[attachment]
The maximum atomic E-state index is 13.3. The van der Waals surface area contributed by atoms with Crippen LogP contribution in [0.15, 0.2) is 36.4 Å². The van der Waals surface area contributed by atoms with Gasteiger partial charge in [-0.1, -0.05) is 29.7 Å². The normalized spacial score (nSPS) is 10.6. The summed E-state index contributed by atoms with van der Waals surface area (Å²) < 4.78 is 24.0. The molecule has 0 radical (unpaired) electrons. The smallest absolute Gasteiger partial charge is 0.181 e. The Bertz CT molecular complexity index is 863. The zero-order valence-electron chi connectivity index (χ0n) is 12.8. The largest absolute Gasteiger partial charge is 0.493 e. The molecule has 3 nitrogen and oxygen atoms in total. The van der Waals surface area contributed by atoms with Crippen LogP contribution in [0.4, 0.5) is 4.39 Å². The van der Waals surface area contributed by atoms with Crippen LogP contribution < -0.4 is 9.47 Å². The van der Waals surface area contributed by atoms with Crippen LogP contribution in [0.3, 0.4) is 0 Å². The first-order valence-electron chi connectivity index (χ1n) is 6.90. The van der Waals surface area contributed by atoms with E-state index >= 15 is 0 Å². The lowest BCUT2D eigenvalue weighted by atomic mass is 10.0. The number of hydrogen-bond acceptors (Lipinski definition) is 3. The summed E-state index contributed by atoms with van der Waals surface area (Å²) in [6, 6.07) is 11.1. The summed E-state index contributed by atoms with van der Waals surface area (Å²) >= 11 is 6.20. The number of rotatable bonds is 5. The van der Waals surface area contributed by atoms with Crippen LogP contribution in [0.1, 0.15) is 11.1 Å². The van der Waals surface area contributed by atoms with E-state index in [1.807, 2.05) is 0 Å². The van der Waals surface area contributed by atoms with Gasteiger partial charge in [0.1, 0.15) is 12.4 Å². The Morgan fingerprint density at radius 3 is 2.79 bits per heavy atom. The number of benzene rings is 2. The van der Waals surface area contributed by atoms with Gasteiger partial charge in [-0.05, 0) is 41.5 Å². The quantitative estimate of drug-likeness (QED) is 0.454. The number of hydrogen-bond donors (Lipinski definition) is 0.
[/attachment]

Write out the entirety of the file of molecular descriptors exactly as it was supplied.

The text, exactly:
The maximum atomic E-state index is 13.3. The van der Waals surface area contributed by atoms with Crippen LogP contribution in [0.15, 0.2) is 36.4 Å². The van der Waals surface area contributed by atoms with Gasteiger partial charge in [-0.1, -0.05) is 29.7 Å². The normalized spacial score (nSPS) is 10.6. The summed E-state index contributed by atoms with van der Waals surface area (Å²) < 4.78 is 24.0. The molecule has 0 radical (unpaired) electrons. The smallest absolute Gasteiger partial charge is 0.181 e. The Bertz CT molecular complexity index is 863. The zero-order valence-electron chi connectivity index (χ0n) is 12.8. The largest absolute Gasteiger partial charge is 0.493 e. The molecule has 3 nitrogen and oxygen atoms in total. The van der Waals surface area contributed by atoms with Crippen LogP contribution in [0.4, 0.5) is 4.39 Å². The van der Waals surface area contributed by atoms with Crippen LogP contribution < -0.4 is 9.47 Å². The van der Waals surface area contributed by atoms with Crippen LogP contribution in [0.3, 0.4) is 0 Å². The first-order valence-electron chi connectivity index (χ1n) is 6.90. The van der Waals surface area contributed by atoms with E-state index >= 15 is 0 Å². The lowest BCUT2D eigenvalue weighted by atomic mass is 10.0. The number of hydrogen-bond acceptors (Lipinski definition) is 3. The summed E-state index contributed by atoms with van der Waals surface area (Å²) in [6, 6.07) is 11.1. The summed E-state index contributed by atoms with van der Waals surface area (Å²) >= 11 is 6.20. The number of rotatable bonds is 5. The van der Waals surface area contributed by atoms with Crippen LogP contribution in [0.1, 0.15) is 11.1 Å². The van der Waals surface area contributed by atoms with E-state index in [1.807, 2.05) is 0 Å². The van der Waals surface area contributed by atoms with Gasteiger partial charge in [0.1, 0.15) is 12.4 Å². The Morgan fingerprint density at radius 3 is 2.79 bits per heavy atom. The number of benzene rings is 2. The van der Waals surface area contributed by atoms with Gasteiger partial charge in [-0.05, 0) is 41.5 Å². The quantitative estimate of drug-likeness (QED) is 0.454. The number of hydrogen-bond donors (Lipinski definition) is 0.